The assassination of President Kennedy changed the city—and the world—forever. As a tribute to this extraordinary man, John F. Kennedy Memorial Plaza was dedicated on June 24, 1970. In the years since it has become an integral part of Dallas' urban landscape and cultural heritage.
While aesthetically simple, the intent of the Kennedy Memorial is often misunderstood. Renowned American architect Philip Johnson designed the structure as a thoughtful piece of art intended for reflection and remembrance. Johnson’s design is a "cenotaph," or open tomb, that symbolizes the freedom of John F. Kennedy’s spirit.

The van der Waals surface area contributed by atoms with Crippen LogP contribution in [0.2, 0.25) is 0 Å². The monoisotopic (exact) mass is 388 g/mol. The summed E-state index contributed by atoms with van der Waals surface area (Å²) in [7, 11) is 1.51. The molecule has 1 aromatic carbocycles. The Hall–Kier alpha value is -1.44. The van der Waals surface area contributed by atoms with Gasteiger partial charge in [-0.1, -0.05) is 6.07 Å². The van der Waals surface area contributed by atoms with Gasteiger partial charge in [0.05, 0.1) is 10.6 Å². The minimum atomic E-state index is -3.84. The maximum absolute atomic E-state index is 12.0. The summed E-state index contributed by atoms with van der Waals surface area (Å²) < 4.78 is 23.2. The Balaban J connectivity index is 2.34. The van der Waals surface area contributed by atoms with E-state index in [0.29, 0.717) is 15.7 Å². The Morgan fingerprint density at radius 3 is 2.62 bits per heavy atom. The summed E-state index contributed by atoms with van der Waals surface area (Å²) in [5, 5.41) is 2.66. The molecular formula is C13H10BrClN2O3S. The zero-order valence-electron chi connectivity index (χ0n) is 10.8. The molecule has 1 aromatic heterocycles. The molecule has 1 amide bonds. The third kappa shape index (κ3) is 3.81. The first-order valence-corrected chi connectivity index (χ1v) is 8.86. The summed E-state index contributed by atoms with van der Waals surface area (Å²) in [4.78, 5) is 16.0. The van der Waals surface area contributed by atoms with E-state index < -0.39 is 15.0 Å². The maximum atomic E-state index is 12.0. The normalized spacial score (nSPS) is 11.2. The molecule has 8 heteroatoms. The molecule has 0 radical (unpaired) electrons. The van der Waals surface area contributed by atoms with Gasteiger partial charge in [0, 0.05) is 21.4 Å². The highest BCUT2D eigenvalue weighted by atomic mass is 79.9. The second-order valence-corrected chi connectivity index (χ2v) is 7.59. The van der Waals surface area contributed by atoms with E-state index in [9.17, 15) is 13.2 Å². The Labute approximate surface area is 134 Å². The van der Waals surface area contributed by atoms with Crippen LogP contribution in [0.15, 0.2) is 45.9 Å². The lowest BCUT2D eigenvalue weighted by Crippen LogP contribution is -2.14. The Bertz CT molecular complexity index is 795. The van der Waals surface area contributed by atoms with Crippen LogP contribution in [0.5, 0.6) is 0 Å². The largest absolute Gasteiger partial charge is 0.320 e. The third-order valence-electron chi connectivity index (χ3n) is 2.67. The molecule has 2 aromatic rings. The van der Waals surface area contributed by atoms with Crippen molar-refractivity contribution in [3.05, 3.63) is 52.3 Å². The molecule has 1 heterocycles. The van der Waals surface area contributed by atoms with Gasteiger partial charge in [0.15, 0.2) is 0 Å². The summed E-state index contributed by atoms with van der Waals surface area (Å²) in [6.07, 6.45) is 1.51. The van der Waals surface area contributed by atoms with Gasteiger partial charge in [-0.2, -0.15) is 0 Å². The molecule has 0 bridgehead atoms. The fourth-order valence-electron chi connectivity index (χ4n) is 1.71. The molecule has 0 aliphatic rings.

The memorial is a square, roofless room, 30 feet high and 50-feet-by-50-feet wide. Visitors enter the room after a short walk up a slight concrete incline that is embossed with concrete squares. Once inside, visitors see a low-hewn granite square in which John Fitzgerald Kennedy's name is carved. The letters have been painted gold to capture the light from the "floating" white column walls and the pale concrete floor. These words are the only ones in the empty room.
Dallas commemorated the 30th anniversary of the Kennedy Memorial with a comprehensive conservation treatment that restored the monument to its original vitality. With the support of the City of Dallas and Dallas County, the Museum launched a full-scale restoration project in the summer of 1999. Philip Johnson guided the restoration process, which was implemented by Phoenix I Restoration and Construction Ltd. Numerous local suppliers donated the labor, materials and equipment required to return the memorial to its original beauty.